Ending A Sentence With A Preposition

Using Prepositions At The End Of Sentences

Preposition as the name suggests literally means that which is placed before.— Manik Joshi

The word preposition is translated “position before”, or “to place before”.

The problem with this translation is that many have been swayed to believe it is improper to place a preposition at the end; and would rather avoid ending a sentence with a preposition.

This, however, is only a myth and not the rule. You can actually end your sentences with prepositions.

To quote Manik Joshi in verbatim, “Using a preposition at the end of a sentence is not grammatically incorrect. Sometimes, using preposition at the end of a sentence seems better than using it in the middle or beginning of a sentence.”

Since there is no hard and fast rule regarding use of a preposition at the end of a sentence, so whether you use it or not at the end of a sentence, it is your sole prerogative. But as most people avoid excessive use of prepositions at the end of sentences, you can follow suit, and may use them only when they give strength to your language.

Most people probably know that some words including on, off, over, etc. may be used as both prepositionsOpens in new window and adverbsOpens in new window. However, only few people can easily differentiate between a prepositionOpens in new window and an adverbOpens in new window. So, whenever they see these words at the end of sentences, they think that they are prepositions.

As most of the people frown at the idea of using prepositions at the end of sentences, they even don’t use these words as adverbs at the end of sentencesOpens in new window.

In the remainder of this post, you will learn when you can use a preposition at the end of a sentence.

End a sentence with a Preposition — About
  • An ad agency’s job is to take a brand to consumers and communicate the proposition well to them, so that they understand what the brand is all about.
  • But I knew it would be nothing to smile about.
  • Could you tell me what he was on about?
  • Do something you are usually quite confident about.
  • We have a lot to talk about.
  • Let’s go to see what all the clamoring is about.
  • That’s all I needed to talk to you about.
  • Do you share your fears with people you care about?
  • What is your project really about?
  • There are many things that are very uncomfortable thinking about.
End a sentence with a Preposition — Against
  • He had something to fight against.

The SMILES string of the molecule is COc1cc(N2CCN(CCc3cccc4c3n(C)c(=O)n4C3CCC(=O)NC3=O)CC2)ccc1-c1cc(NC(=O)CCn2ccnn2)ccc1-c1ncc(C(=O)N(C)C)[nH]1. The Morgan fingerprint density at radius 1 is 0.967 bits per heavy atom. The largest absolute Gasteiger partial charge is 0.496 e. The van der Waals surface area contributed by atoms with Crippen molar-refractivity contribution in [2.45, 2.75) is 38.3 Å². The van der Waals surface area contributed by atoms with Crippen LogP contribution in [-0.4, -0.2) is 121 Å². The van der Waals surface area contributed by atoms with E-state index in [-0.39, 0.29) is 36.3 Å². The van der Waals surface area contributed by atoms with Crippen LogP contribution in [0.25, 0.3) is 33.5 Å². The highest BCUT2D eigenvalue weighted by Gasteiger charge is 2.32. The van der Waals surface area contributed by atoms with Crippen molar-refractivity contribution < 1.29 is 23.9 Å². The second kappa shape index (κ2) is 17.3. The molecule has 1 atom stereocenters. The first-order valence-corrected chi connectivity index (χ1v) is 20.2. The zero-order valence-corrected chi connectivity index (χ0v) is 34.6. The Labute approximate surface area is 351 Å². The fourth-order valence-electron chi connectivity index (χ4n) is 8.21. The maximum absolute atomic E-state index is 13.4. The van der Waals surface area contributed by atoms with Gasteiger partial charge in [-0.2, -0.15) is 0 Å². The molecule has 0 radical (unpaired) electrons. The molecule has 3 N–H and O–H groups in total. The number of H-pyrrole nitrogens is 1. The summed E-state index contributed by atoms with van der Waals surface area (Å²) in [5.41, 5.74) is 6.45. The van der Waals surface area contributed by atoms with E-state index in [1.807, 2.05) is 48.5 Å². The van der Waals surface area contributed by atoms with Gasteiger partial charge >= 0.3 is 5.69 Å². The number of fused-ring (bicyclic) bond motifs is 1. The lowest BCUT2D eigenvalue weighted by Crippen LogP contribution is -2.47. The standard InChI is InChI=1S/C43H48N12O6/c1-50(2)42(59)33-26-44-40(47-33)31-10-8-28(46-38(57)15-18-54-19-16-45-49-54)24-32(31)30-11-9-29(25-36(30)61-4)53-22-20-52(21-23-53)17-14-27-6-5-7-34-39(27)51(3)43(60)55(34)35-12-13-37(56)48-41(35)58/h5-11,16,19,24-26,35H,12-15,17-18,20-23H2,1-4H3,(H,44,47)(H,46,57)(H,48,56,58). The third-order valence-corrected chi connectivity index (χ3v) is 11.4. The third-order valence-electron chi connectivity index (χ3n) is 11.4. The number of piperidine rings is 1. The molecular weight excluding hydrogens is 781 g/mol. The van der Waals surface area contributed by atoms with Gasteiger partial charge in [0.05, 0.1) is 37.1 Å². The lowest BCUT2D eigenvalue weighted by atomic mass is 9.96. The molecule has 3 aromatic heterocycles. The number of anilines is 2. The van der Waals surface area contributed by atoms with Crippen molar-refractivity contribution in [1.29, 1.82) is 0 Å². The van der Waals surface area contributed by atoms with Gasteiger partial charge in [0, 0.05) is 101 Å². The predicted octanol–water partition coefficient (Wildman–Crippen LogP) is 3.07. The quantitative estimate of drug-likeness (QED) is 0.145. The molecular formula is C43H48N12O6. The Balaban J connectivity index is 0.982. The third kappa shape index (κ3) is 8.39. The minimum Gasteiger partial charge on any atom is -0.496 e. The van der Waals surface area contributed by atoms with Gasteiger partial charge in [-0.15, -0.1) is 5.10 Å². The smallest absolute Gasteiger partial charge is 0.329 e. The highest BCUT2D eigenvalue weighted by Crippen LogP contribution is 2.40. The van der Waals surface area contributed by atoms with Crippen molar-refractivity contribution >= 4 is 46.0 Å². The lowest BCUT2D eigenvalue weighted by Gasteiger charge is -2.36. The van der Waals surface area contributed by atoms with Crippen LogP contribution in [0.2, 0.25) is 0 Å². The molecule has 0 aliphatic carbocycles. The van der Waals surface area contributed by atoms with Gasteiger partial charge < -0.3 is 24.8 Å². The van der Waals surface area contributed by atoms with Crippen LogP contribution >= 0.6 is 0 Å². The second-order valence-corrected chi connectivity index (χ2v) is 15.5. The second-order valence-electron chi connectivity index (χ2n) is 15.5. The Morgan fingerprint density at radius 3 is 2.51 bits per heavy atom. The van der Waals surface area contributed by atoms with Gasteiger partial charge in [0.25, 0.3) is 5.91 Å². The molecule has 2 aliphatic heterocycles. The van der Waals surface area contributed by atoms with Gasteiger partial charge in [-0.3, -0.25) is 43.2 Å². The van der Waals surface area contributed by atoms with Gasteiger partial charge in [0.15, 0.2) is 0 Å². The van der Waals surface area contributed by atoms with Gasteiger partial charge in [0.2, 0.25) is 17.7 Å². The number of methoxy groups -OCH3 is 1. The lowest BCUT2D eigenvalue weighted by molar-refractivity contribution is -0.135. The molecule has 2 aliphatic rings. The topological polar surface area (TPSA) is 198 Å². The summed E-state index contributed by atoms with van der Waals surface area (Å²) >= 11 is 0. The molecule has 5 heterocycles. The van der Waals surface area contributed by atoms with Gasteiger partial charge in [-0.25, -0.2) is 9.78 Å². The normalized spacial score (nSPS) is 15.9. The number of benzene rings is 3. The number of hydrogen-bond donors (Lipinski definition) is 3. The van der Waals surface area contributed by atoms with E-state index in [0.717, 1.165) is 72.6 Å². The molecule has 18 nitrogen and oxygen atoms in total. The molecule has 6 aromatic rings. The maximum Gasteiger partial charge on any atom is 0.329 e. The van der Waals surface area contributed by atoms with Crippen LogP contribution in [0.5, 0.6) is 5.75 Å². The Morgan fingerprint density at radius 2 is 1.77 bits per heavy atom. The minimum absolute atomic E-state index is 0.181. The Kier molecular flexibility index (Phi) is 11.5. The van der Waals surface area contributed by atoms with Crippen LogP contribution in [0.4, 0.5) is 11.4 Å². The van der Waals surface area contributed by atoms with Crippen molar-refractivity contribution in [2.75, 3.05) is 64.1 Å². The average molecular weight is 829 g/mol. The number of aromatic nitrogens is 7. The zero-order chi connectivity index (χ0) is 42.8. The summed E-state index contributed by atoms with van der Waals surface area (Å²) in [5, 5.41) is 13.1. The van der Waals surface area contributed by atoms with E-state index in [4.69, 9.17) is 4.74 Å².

• It is the system he is fighting against.
  • He tapped his fingers on the ticket counter he leaned against.
  • They didn’t seem to be folks we would attempt to go up against.
  • Whatever he had been about to say, he had decided against.
  • There are potential threats we must guard against.
  • He is suffering from negativity that he is trying to protect himself against.
End a sentence with a Preposition — At
  • Find out what they enjoy and what they are good at.
  • He played other sports as well, but football was the one sport he excelled at.
  • She hated being laughed at.
  • She is pleasant to look at.
  • They do not want to disclose the details of the agreement which they have arrived at.
  • Which bank do you deal at?
  • You would never know what we were looking at?
End a sentence with a Preposition — By
  • The opportunity to become an AOP passed him by.
  • The chattering were so loud that they could be heard above the horns of vehicles passing by.
  • Who is this book by?
End a sentence with a Preposition — For
  • For funds, he has only approached entrepreneurs he has genuine respect for.
  • He could be paying for something that has already been paid for.
  • He has no family ties, he is single. Who will he be corrupt for?
  • She was a role model for me, someone I admired and had great affection for.
  • How are we supposed to know what to look for!
  • How much should I ask for?
  • I am always if that is not what you are looking for.
  • I knew that he was the one I had been waiting for.
  • I have a wonderful career, better than I could have hoped for.
  • I told him that what he did was uncalled for.
End a sentence with a Preposition — From
  • He achieved landslide victory in both constituencies he was contesting from.
  • He fell into a deep sleep, one he would never again wake from.
  • He set off in the direction she had come from.
  • He was very interested in who I was and where I came from.
  • We went through series of investigations to understand where the enemy was firing from.
  • There are too many options to choose from.
  • There are situations that are impossible to detach yourself from.
  • Reading biographies are something that many people draw deep inspiration from.
  • Which state are you from?
  • Where does gold come from?